Their first single, “Baby Ran,” became a college radio favorite, as did “I Go Blind.” With the album’s success, the group began to tour Canada, wowing the Toronto press at their debut in June of 1986. In 1987 they followed up with Show Me, produced in Los Angeles by Dave Jerden. It was a departure from their previous work, described by the Rough Guide as “[s]onically polished, flavoured with synthesizers … a sign of the way the band would go on to reinvent its sound with each new album.” The album produced two hit Canadian singles, “One Day in Your Life” and “One Gun.”
Members include Phil Comparelli, guitar; Ian Franey (group member, 1980-83), drums; Matt Johnson (joined group, 1986), drums; Brad Merritt, bass, vocals; Darryl Neudorff (group member, 1983-84), drums, trumpet; David Osborne (joined group, 1988), keyboards; Neil Osborne, guitar, vocals.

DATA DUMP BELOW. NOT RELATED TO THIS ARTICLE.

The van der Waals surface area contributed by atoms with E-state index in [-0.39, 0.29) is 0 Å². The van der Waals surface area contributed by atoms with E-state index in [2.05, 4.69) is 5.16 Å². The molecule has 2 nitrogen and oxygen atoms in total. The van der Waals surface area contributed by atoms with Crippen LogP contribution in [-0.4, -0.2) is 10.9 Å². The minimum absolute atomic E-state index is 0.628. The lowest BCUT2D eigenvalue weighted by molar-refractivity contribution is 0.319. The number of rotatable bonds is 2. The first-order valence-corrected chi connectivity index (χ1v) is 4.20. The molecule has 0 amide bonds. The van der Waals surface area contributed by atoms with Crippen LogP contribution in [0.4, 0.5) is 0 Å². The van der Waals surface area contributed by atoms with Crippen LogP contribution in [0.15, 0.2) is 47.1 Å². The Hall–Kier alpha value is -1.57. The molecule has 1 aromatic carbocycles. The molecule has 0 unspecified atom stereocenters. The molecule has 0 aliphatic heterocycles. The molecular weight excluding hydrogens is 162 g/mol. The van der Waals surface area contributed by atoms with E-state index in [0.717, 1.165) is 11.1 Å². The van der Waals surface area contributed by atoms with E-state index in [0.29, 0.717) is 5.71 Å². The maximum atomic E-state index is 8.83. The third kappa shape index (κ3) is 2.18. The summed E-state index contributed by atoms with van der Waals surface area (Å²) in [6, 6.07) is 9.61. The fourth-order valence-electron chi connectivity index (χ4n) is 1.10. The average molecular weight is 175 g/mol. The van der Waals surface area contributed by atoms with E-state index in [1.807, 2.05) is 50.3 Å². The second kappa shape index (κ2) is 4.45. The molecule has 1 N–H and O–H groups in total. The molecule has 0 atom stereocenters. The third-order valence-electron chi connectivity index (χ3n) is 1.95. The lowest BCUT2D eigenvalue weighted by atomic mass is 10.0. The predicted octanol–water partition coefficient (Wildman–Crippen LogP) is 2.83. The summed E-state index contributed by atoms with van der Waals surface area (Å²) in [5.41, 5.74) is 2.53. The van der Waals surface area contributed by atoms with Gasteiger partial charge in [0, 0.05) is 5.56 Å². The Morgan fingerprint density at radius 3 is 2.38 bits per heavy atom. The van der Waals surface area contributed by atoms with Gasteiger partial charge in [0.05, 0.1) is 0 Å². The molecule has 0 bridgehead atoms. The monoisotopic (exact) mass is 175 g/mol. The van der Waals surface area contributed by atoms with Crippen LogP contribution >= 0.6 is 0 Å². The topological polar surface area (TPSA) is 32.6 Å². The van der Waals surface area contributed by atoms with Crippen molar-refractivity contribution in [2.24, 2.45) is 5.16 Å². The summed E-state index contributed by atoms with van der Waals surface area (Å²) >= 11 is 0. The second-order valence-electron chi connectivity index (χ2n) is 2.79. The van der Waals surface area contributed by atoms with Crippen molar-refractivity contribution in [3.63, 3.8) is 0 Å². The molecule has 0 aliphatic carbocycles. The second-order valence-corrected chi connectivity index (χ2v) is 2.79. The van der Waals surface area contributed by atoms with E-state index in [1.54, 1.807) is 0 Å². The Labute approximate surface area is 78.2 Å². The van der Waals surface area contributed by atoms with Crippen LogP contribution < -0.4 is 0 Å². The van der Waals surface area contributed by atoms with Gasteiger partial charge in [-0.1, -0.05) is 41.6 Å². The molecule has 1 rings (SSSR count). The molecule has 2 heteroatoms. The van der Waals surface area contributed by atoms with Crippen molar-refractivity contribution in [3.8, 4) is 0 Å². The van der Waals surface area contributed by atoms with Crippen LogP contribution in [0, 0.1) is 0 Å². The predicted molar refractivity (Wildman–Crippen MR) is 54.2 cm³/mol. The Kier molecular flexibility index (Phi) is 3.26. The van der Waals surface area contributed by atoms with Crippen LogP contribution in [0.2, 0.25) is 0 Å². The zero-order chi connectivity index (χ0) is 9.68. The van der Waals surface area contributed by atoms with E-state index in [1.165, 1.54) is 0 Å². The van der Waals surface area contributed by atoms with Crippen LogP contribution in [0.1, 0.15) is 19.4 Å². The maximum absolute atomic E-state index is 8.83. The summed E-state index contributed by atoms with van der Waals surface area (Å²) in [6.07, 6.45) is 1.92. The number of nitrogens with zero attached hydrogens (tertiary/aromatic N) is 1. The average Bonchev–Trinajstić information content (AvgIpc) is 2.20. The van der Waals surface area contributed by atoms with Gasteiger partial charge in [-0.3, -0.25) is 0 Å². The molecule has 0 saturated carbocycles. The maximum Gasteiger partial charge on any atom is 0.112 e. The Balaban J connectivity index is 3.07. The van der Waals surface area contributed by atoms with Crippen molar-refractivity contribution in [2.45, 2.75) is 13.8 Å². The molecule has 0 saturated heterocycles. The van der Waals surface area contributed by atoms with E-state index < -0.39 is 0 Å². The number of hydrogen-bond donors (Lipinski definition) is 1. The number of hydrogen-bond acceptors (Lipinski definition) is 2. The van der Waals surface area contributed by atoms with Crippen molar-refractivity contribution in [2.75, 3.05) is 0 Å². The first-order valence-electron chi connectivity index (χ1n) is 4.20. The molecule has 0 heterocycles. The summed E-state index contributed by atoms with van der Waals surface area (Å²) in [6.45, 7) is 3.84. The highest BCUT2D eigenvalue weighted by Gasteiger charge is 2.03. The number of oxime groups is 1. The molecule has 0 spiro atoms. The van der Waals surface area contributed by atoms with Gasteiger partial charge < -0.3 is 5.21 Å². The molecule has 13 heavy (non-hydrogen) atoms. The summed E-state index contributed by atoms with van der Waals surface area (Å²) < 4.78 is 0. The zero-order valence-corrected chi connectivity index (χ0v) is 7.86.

Group formed in Vancouver, Canada, 1980; recorded debut EP Selection on independent label Mo=Da=Mu, 1982; followed with Set the Fire, 1984; signed with Reprise, released 54-40, 1986; released Show Me on Warner Bros., 1987; released Fight for Love, 1989; signed with Sony Music Canada, released Dear Dear, 1992; Smilin’ Buddha Cabaret, 1994; Trusted by Millions, 1996; Since When, 1998; and Casual Viewing 2000; released Casual Viewin’ U.S.A. on Nettwerk, 2001.
Addresses: Management —Divine Industries, Box 191, #101-1001, W. Broadway, Vancouver, BC, V6H 4E4, Canada, website: http://www.divineindustries.com. Website —54-40 Official Website: http://www.5440.com.
While the band’s popularity grew in Canada, 54-40 never caught on in the United States, despite tours with Bob Mould and the BoDeans.